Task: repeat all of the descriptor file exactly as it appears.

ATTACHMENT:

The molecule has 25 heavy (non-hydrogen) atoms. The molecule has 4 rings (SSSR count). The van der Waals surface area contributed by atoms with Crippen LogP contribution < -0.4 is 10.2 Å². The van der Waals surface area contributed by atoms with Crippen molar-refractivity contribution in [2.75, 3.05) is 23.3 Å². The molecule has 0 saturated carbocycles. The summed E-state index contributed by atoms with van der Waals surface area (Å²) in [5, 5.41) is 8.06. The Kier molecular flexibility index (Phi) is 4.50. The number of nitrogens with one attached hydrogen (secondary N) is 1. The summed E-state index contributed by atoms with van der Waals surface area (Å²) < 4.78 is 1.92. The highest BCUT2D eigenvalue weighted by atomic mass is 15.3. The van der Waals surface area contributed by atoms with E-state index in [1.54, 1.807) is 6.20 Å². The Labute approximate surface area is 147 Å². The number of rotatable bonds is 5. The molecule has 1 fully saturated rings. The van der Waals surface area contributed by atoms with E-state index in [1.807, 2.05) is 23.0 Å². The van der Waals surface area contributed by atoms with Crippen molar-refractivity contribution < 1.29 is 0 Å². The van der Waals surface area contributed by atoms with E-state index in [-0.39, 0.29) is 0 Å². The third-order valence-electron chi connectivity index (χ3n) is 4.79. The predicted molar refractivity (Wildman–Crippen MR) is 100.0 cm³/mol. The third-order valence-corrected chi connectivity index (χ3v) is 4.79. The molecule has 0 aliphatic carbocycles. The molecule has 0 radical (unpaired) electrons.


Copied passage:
The molecule has 25 heavy (non-hydrogen) atoms. The molecule has 4 rings (SSSR count). The van der Waals surface area contributed by atoms with Crippen LogP contribution < -0.4 is 10.2 Å². The van der Waals surface area contributed by atoms with Crippen molar-refractivity contribution in [2.75, 3.05) is 23.3 Å². The molecule has 0 saturated carbocycles. The summed E-state index contributed by atoms with van der Waals surface area (Å²) in [5, 5.41) is 8.06. The Kier molecular flexibility index (Phi) is 4.50. The number of nitrogens with one attached hydrogen (secondary N) is 1. The summed E-state index contributed by atoms with van der Waals surface area (Å²) < 4.78 is 1.92. The highest BCUT2D eigenvalue weighted by atomic mass is 15.3. The van der Waals surface area contributed by atoms with E-state index in [1.54, 1.807) is 6.20 Å². The Labute approximate surface area is 147 Å². The number of rotatable bonds is 5. The molecule has 1 fully saturated rings. The van der Waals surface area contributed by atoms with E-state index in [1.807, 2.05) is 23.0 Å². The van der Waals surface area contributed by atoms with Crippen molar-refractivity contribution < 1.29 is 0 Å². The van der Waals surface area contributed by atoms with E-state index in [-0.39, 0.29) is 0 Å². The third-order valence-electron chi connectivity index (χ3n) is 4.79. The predicted molar refractivity (Wildman–Crippen MR) is 100.0 cm³/mol. The third-order valence-corrected chi connectivity index (χ3v) is 4.79. The molecule has 0 aliphatic carbocycles. The molecule has 0 radical (unpaired) electrons.